Last year, biotech company Gilead Sciences (NASDAQ:GILD) rose in prominence thanks to antiviral medicine Veklury, which was sometimes touted as the most promising potential treatment for COVID-19. But a lot has happened since then for the drugmaker, and in the past 12 months, Gilead Sciences' stock has underperformed the broader market, as the following graph illustrates.

This poor showing does have one silver lining, though. Shares of Gilead Sciences are reasonably valued at 9.7 times forward earnings, compared with an estimated forward price-to-earnings ratio of 21 for the S&P 500. If there is a rebound in the cards for the biotech -- and if it can soundly beat the market from here on out -- initiating a position in Gilead Sciences at current prices will pay rich dividends down the road. 

GILD Chart

GILD data by YCharts

With that said, how likely is a strong comeback for Gilead Sciences?

Here's what went wrong

A series of factors caused Gilead Sciences' lackluster performance in the past year. Perhaps the most important was the debacle surrounding filgotinib. The company -- and many analysts -- once regarded this potential rheumatoid arthritis (RA) drug as a future blockbuster. However, in August, Gilead Sciences announced that the U.S. Food and Drug Administration (FDA) had declined to approve the drug. 

The reason? The FDA had concerns surrounding filgotinib's potential impact on sperm count. In December, Gilead Sciences decided it would no longer pursue FDA approval for filgotinib as a treatment for RA in the United States. Up to that point, some investors had remained hopeful that the company would work things out with regulators. This disappointing outcome was a non-negligible blow to Gilead Sciences' prospects. 

Veklury to the rescue 

The filgotinib-related drama aside, Gilead Sciences has other problems. For instance, the company's HIV franchise -- which was supposed to be its saving grace -- seems to be struggling. In the first quarter ending March 31, the company's HIV business racked up $3.7 billion in revenue, 12% lower than the year-ago period. The decrease was largely caused by declining sales of Truvada -- one of its best-selling HIV drugs -- which in turn came from the loss of exclusivity on the medicine.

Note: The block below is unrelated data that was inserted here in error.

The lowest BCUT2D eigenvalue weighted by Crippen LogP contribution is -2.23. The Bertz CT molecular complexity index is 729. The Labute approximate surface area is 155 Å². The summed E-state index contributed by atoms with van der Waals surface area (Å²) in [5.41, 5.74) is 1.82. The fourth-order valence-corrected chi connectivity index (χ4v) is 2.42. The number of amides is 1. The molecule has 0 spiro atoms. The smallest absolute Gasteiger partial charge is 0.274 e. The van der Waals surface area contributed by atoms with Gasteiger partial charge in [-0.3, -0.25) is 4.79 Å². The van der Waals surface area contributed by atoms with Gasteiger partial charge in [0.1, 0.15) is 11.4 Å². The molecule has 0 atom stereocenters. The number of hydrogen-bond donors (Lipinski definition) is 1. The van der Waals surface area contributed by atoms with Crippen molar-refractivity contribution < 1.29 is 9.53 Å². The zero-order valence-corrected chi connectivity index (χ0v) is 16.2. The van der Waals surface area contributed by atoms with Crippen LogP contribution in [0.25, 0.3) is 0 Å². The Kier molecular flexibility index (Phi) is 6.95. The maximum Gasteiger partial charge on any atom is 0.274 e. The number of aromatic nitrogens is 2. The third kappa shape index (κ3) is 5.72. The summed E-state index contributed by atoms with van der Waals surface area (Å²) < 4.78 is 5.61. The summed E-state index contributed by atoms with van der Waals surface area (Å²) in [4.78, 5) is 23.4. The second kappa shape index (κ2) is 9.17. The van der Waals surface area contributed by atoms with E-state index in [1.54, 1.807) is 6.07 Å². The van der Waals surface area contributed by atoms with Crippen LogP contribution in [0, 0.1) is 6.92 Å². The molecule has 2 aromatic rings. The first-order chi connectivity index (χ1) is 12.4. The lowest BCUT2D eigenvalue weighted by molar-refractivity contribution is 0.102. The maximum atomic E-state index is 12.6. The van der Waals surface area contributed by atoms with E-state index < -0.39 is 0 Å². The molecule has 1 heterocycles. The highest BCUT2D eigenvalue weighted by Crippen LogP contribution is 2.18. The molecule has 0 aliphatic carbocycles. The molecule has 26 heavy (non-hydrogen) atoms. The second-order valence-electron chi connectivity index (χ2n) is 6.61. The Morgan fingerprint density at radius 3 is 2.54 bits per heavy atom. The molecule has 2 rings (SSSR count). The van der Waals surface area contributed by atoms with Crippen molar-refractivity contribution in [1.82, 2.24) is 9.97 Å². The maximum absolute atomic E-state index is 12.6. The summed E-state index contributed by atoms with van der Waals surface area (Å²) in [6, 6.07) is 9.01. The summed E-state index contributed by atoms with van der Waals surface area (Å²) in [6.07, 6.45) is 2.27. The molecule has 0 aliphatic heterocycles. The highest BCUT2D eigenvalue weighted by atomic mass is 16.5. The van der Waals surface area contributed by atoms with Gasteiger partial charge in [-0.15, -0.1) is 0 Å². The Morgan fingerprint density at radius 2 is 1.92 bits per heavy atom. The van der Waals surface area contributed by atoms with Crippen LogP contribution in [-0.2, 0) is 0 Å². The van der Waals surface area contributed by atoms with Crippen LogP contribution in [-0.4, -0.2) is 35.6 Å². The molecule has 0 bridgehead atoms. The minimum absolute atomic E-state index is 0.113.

Nurse with her hand on her chin and a pensive expression.

Image source: Getty Images.

While sales of Biktarvy, Gilead Sciences' top-selling HIV drug, jumped by 8% year over year to $1.8 billion, that wasn't enough to keep the company's revenue from its HIV franchise to decline compared to the prior year quarter. The pandemic is also an important factor behind the lower revenue for several of its business segments, including HIV. Despite these headwinds, Gilead Sciences recorded total revenue of $6.4 billion, 16% higher than in the first quarter of the previous fiscal year.

Along with Biktarvy, the company had revenue of $1.5 billion from Veklury to thank for that. Excluding sales of the COVID-19 medicine, the company's total revenue dropped by 11% year over year to $4.9 billion. According to management, 50% of hospitalized COVID-19 patients in the U.S. are treated with Veklury, and it's also popular in international markets. Gilead Sciences expects sales of Veklury to reach between $2 billion and $3 billion for the full fiscal year.

The coronavirus medicine will lose steam as the pandemic subsides. But Gilead Sciences' other businesses should pick up, thereby providing a nice boost to its revenue. The biotech can also rely on its cancer medicine, Trodelvy. In the first quarter, sales of this drug came in at only $72 million; it was the first full quarter of revenue recognition for the product.

But in April alone, Trodelvy earned FDA approval for metastatic breast cancer and metastatic urothelial cancer. The drug is still undergoing other clinical trials, and Gilead Sciences sees a massive market opportunity made up of well over 50,000 cancer patients in the U.S. alone. Trodelvy could become a key growth driver for Gilead Sciences in the future. 

Is it a buy?

Gilead Sciences has more than three dozen clinical programs in its pipeline, and it recently entered into a partnership with pharma giant Merck to co-develop HIV treatments. The biotech looks set to continue adding to its lineup. I have no doubts that Gilead Sciences' revenue, excluding Veklury, will eventually start growing again.

And while I think the biotech company is likely to perform better in the market from here on out, I don't think Gilead Sciences is in a position to deliver market-shattering returns. If you're looking for a stock that will make you rich over the next decade or so, there are much better options. 

This article represents the opinion of the writer, who may disagree with the “official” recommendation position of a Motley Fool premium advisory service. We’re motley! Questioning an investing thesis -- even one of our own -- helps us all think critically about investing and make decisions that help us become smarter, happier, and richer.